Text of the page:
The first Norman Castle at Newcastle-on-Tyne was built by Robert Curthose, the eldest son of William the Conqueror, and was probably a mere wooden fort, raised upon an earthen mound. Robert’s brother, William Rufus, built a more substantial fortress on or about the same site, and from it the town received its present name. This latter fortress was improved upon, if not entirely rebuilt, by Henry II, who in 1172 erected the Keep, which still survives as restored in the beginning of the present century.
The history of the Keep for many years preceding this restoration is a history of dilapidation and decay. In the reign of James I (to go no further back), an inquisition which was held complained that the great square tower was full of chinks and crannies; that one-third of it was almost taken away; and that all the lead and coverings which it had of old were embezzled and carried off, so that “the prisoners of the county of Northumberland were most miserably lodged by reason of the showers of rain falling upon them. “Some repairs were made; but the Keep got gradually worse, so that when Bourne wrote his “History of Newcastle” (published in 1736) it was roofless, while all the floors had fallen in, except the 6rst floor, which formed the roof of the gaol in the basement.
In 1780, the chapel of the Castle was used as a beer cellar by the landlord of the Three Bulls’ Heads public house; in other parts of the Keep there was an ice-house, as well as a currier’s workshop; and on the top of the walls (which were thirteen feet thick) was a cabbage garden. The lessee of the building in 1782, one Mr. John Chrichloe Turner, did his best to complete the degradation of the Castle by advertising it to be let as a windmill! The advertisement ran as follows: “To be let, the OLD CASTLE in the Castle Garth, upon which with the greatest convenience and advantage may be erected a Wind Mill for the purpose of grinding Corn and Bolting’ Flour, or making Oil, &c. There is an exceeding-‘y good Spring of Water within the Castle, which renders it a very eligible situation for a Brewery, or any Manufactory that requires a constant supply of water. The proprietor, upon proper terms, will be at a considerable part of the expense. Enquire of Mr. Fryer, in Westgate Street, Newcastle.”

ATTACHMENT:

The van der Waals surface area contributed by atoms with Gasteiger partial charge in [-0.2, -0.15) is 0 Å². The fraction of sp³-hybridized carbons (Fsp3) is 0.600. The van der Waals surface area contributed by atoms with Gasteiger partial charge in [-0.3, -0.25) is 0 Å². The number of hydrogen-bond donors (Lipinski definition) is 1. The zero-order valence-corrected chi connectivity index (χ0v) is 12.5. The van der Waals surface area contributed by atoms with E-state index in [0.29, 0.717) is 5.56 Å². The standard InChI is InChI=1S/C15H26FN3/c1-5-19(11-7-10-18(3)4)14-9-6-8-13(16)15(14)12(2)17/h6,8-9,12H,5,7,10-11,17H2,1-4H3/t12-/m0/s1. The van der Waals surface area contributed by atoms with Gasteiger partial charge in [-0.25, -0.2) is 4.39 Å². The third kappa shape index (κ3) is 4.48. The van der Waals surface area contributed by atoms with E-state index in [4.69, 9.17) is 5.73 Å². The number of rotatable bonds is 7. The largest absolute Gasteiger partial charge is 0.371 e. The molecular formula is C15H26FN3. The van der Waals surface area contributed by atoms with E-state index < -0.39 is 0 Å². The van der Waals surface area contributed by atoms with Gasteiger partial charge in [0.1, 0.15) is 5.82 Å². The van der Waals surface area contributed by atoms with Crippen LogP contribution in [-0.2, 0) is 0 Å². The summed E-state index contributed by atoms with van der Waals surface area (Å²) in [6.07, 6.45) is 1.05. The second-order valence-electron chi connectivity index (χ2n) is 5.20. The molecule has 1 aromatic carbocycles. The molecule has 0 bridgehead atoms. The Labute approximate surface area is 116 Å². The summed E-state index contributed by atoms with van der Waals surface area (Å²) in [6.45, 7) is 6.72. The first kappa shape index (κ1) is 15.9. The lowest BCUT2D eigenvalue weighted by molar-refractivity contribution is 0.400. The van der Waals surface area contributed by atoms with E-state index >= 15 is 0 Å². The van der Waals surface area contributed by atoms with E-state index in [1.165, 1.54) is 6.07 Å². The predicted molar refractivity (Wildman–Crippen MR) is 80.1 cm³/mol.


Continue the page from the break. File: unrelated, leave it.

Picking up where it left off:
Our illustrations are interesting as enabling us at a glance to contrast the present aspect of this venerable Norman work with that it presented before it was restored, and when it was at its lowest point of decay. Our smaller view is from Sir Walter Scott’s “Border Antiquities,” for which work it was painted by that famous Newcastle artist, Luke Clennell, and engraved by John Greig. The “Border Antiquities” was published in 1814, and the sketch must have been made before or during 1810, as alterations in the Castle-yard were begun in the latter year. The earthen heap in the foreground of Clennell’s picture is “The Mound,” which stood about 25 yards south west of the Keep, and may have been the site of the original fort of Robert Curthose. The square mass of masonry on the left is part of the Old Baillie Gate of the Castle, which stood facing the end of the street now called Bailiff Gate. The house on the right of the picture is now removed, and the door next it, with the ladder leading up to it, is now reached by a flight of stone stairs. The lower steps of these can be seen on the left hand side of our larger illustration, which shows the Keep as it stands at present.
The old Keep was purchased by the Corporation of Newcastle for £600. It was, says Mackenzie, renovated in 1812. Alderman Forster was the moving spirit in this work. Many have found fault with him for adding the battlemented top, which is quite out of character with the architecture of the Keep; but Newcastle folks may well overlook the incongruity in gratitude for the preservation of a rare relic of antiquity from utter ruin and destruction.
R. J. 0.